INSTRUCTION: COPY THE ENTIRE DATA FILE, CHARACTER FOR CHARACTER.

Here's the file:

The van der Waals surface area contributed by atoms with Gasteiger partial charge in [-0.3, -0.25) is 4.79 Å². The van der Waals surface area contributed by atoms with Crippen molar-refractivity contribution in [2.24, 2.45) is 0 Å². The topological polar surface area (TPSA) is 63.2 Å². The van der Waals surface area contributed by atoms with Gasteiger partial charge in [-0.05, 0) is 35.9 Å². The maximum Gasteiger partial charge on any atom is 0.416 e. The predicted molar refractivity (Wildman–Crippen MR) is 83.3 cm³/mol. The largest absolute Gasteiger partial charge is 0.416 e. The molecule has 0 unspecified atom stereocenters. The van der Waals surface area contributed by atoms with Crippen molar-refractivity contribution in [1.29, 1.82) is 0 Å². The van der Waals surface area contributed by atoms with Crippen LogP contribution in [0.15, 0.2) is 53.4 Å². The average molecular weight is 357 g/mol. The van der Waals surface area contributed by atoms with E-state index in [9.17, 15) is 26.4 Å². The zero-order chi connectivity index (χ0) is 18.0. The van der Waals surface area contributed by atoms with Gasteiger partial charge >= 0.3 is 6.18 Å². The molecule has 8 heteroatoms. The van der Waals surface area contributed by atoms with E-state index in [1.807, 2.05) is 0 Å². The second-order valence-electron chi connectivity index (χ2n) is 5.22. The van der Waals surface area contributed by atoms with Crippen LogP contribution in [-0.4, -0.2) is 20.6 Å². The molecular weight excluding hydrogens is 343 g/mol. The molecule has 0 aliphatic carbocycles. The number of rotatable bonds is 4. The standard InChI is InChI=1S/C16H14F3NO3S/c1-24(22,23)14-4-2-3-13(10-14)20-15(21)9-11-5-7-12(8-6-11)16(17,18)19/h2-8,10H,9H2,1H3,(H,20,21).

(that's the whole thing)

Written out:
The van der Waals surface area contributed by atoms with Gasteiger partial charge in [-0.3, -0.25) is 4.79 Å². The van der Waals surface area contributed by atoms with Crippen molar-refractivity contribution in [2.24, 2.45) is 0 Å². The topological polar surface area (TPSA) is 63.2 Å². The van der Waals surface area contributed by atoms with Gasteiger partial charge in [-0.05, 0) is 35.9 Å². The maximum Gasteiger partial charge on any atom is 0.416 e. The predicted molar refractivity (Wildman–Crippen MR) is 83.3 cm³/mol. The largest absolute Gasteiger partial charge is 0.416 e. The molecule has 0 unspecified atom stereocenters. The van der Waals surface area contributed by atoms with Crippen molar-refractivity contribution in [1.29, 1.82) is 0 Å². The van der Waals surface area contributed by atoms with Crippen LogP contribution in [0.15, 0.2) is 53.4 Å². The average molecular weight is 357 g/mol. The van der Waals surface area contributed by atoms with E-state index in [9.17, 15) is 26.4 Å². The zero-order chi connectivity index (χ0) is 18.0. The van der Waals surface area contributed by atoms with Gasteiger partial charge >= 0.3 is 6.18 Å². The molecule has 8 heteroatoms. The van der Waals surface area contributed by atoms with E-state index in [1.807, 2.05) is 0 Å². The second-order valence-electron chi connectivity index (χ2n) is 5.22. The van der Waals surface area contributed by atoms with Crippen LogP contribution in [-0.4, -0.2) is 20.6 Å². The molecular weight excluding hydrogens is 343 g/mol. The molecule has 0 aliphatic carbocycles. The number of rotatable bonds is 4. The standard InChI is InChI=1S/C16H14F3NO3S/c1-24(22,23)14-4-2-3-13(10-14)20-15(21)9-11-5-7-12(8-6-11)16(17,18)19/h2-8,10H,9H2,1H3,(H,20,21).